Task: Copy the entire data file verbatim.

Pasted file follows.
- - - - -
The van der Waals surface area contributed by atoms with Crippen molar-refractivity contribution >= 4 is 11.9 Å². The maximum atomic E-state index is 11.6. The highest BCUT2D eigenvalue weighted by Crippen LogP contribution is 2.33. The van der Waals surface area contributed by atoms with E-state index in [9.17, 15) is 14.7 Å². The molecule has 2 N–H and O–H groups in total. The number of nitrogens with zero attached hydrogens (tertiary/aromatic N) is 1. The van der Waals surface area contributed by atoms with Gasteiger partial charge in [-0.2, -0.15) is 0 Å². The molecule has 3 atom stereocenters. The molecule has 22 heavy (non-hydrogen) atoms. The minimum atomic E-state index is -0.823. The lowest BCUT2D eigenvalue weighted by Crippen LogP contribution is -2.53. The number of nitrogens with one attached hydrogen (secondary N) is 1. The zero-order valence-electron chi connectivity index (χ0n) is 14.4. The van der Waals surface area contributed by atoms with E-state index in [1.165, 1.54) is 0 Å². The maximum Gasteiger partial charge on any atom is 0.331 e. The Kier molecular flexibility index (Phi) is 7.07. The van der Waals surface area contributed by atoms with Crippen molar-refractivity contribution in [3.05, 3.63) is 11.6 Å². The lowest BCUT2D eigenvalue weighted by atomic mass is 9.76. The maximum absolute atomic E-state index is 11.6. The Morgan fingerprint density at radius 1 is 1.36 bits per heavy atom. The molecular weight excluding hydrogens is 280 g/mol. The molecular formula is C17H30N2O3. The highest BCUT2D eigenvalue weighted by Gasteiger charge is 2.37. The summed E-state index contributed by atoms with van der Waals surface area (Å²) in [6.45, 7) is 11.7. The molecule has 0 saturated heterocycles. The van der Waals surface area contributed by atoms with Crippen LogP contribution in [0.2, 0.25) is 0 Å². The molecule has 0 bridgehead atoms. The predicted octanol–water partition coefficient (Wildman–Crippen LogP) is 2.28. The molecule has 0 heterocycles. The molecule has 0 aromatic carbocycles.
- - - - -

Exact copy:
The van der Waals surface area contributed by atoms with Crippen molar-refractivity contribution >= 4 is 11.9 Å². The maximum atomic E-state index is 11.6. The highest BCUT2D eigenvalue weighted by Crippen LogP contribution is 2.33. The van der Waals surface area contributed by atoms with E-state index in [9.17, 15) is 14.7 Å². The molecule has 2 N–H and O–H groups in total. The number of nitrogens with zero attached hydrogens (tertiary/aromatic N) is 1. The van der Waals surface area contributed by atoms with Gasteiger partial charge in [-0.2, -0.15) is 0 Å². The molecule has 3 atom stereocenters. The molecule has 22 heavy (non-hydrogen) atoms. The minimum atomic E-state index is -0.823. The lowest BCUT2D eigenvalue weighted by Crippen LogP contribution is -2.53. The number of nitrogens with one attached hydrogen (secondary N) is 1. The zero-order valence-electron chi connectivity index (χ0n) is 14.4. The van der Waals surface area contributed by atoms with E-state index in [1.165, 1.54) is 0 Å². The maximum Gasteiger partial charge on any atom is 0.331 e. The Kier molecular flexibility index (Phi) is 7.07. The van der Waals surface area contributed by atoms with Crippen molar-refractivity contribution in [3.05, 3.63) is 11.6 Å². The lowest BCUT2D eigenvalue weighted by atomic mass is 9.76. The maximum absolute atomic E-state index is 11.6. The Morgan fingerprint density at radius 1 is 1.36 bits per heavy atom. The molecular weight excluding hydrogens is 280 g/mol. The molecular formula is C17H30N2O3. The highest BCUT2D eigenvalue weighted by Gasteiger charge is 2.37. The summed E-state index contributed by atoms with van der Waals surface area (Å²) in [6.45, 7) is 11.7. The molecule has 0 saturated heterocycles. The van der Waals surface area contributed by atoms with Crippen LogP contribution in [0.2, 0.25) is 0 Å². The molecule has 0 bridgehead atoms. The predicted octanol–water partition coefficient (Wildman–Crippen LogP) is 2.28. The molecule has 0 heterocycles. The molecule has 0 aromatic carbocycles.